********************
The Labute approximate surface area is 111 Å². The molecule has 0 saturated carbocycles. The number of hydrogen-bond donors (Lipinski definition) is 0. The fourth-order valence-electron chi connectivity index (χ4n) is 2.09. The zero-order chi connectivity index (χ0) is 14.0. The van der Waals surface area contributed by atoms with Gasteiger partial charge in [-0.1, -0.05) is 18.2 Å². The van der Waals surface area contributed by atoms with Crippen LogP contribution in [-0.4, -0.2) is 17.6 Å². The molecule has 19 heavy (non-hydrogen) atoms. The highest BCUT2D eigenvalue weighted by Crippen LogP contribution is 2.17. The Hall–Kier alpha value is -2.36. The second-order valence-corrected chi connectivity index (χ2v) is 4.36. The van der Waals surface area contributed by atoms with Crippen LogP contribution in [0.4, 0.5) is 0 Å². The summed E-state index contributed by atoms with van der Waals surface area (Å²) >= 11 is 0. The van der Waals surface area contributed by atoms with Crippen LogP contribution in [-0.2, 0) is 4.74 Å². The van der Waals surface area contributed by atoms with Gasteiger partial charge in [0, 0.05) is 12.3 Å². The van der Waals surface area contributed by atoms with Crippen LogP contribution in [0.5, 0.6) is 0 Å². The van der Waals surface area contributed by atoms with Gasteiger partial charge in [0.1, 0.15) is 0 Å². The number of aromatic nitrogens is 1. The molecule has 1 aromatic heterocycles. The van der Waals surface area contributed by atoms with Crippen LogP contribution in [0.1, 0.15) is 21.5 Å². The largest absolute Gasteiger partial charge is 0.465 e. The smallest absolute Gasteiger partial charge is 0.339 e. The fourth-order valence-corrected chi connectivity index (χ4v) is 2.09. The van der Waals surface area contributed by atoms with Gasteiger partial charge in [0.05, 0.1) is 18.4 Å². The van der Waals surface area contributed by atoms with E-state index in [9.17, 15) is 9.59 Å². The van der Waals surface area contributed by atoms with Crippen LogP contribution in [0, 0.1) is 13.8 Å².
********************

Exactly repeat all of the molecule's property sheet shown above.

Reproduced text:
The Labute approximate surface area is 111 Å². The molecule has 0 saturated carbocycles. The number of hydrogen-bond donors (Lipinski definition) is 0. The fourth-order valence-electron chi connectivity index (χ4n) is 2.09. The zero-order chi connectivity index (χ0) is 14.0. The van der Waals surface area contributed by atoms with Gasteiger partial charge in [-0.1, -0.05) is 18.2 Å². The van der Waals surface area contributed by atoms with Crippen LogP contribution in [-0.4, -0.2) is 17.6 Å². The molecule has 19 heavy (non-hydrogen) atoms. The highest BCUT2D eigenvalue weighted by Crippen LogP contribution is 2.17. The Hall–Kier alpha value is -2.36. The second-order valence-corrected chi connectivity index (χ2v) is 4.36. The van der Waals surface area contributed by atoms with Crippen LogP contribution in [0.4, 0.5) is 0 Å². The summed E-state index contributed by atoms with van der Waals surface area (Å²) >= 11 is 0. The van der Waals surface area contributed by atoms with Crippen LogP contribution in [-0.2, 0) is 4.74 Å². The van der Waals surface area contributed by atoms with Gasteiger partial charge in [0, 0.05) is 12.3 Å². The van der Waals surface area contributed by atoms with Crippen LogP contribution in [0.5, 0.6) is 0 Å². The van der Waals surface area contributed by atoms with Gasteiger partial charge in [0.1, 0.15) is 0 Å². The number of aromatic nitrogens is 1. The molecule has 1 aromatic heterocycles. The van der Waals surface area contributed by atoms with Crippen LogP contribution in [0.1, 0.15) is 21.5 Å². The largest absolute Gasteiger partial charge is 0.465 e. The smallest absolute Gasteiger partial charge is 0.339 e. The fourth-order valence-corrected chi connectivity index (χ4v) is 2.09. The van der Waals surface area contributed by atoms with Gasteiger partial charge in [0.05, 0.1) is 18.4 Å². The van der Waals surface area contributed by atoms with E-state index in [9.17, 15) is 9.59 Å². The van der Waals surface area contributed by atoms with Crippen LogP contribution in [0, 0.1) is 13.8 Å².